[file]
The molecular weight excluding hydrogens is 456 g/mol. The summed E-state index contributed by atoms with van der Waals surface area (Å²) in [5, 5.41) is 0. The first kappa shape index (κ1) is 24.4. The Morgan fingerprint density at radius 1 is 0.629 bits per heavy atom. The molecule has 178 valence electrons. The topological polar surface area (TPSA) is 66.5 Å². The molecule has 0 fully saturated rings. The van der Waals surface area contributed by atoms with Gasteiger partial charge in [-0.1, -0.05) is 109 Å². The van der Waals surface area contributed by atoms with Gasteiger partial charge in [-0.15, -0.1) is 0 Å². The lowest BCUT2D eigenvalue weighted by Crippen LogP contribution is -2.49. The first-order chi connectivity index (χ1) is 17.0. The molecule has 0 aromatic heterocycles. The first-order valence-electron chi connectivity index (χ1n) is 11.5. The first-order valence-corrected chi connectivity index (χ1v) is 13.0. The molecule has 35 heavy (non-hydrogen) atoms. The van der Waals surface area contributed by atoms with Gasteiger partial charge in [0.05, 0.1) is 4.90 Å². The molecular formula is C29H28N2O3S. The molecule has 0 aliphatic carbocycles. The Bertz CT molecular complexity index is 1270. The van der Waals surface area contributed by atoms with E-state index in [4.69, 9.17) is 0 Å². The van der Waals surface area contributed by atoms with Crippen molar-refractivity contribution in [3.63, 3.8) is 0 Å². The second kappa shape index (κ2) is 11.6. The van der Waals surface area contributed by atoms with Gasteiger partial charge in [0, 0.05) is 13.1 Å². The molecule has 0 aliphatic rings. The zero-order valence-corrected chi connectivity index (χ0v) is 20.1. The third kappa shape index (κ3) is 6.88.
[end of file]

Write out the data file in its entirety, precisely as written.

The molecular weight excluding hydrogens is 456 g/mol. The summed E-state index contributed by atoms with van der Waals surface area (Å²) in [5, 5.41) is 0. The first kappa shape index (κ1) is 24.4. The Morgan fingerprint density at radius 1 is 0.629 bits per heavy atom. The molecule has 178 valence electrons. The topological polar surface area (TPSA) is 66.5 Å². The molecule has 0 fully saturated rings. The van der Waals surface area contributed by atoms with Gasteiger partial charge in [-0.1, -0.05) is 109 Å². The van der Waals surface area contributed by atoms with Gasteiger partial charge in [-0.15, -0.1) is 0 Å². The lowest BCUT2D eigenvalue weighted by Crippen LogP contribution is -2.49. The first-order chi connectivity index (χ1) is 17.0. The molecule has 0 aromatic heterocycles. The first-order valence-electron chi connectivity index (χ1n) is 11.5. The first-order valence-corrected chi connectivity index (χ1v) is 13.0. The molecule has 35 heavy (non-hydrogen) atoms. The van der Waals surface area contributed by atoms with Gasteiger partial charge in [0.05, 0.1) is 4.90 Å². The molecular formula is C29H28N2O3S. The molecule has 0 aliphatic carbocycles. The Bertz CT molecular complexity index is 1270. The van der Waals surface area contributed by atoms with E-state index in [4.69, 9.17) is 0 Å². The van der Waals surface area contributed by atoms with Crippen molar-refractivity contribution in [3.63, 3.8) is 0 Å². The second kappa shape index (κ2) is 11.6. The van der Waals surface area contributed by atoms with Gasteiger partial charge in [0, 0.05) is 13.1 Å². The molecule has 0 aliphatic rings. The zero-order valence-corrected chi connectivity index (χ0v) is 20.1. The third kappa shape index (κ3) is 6.88.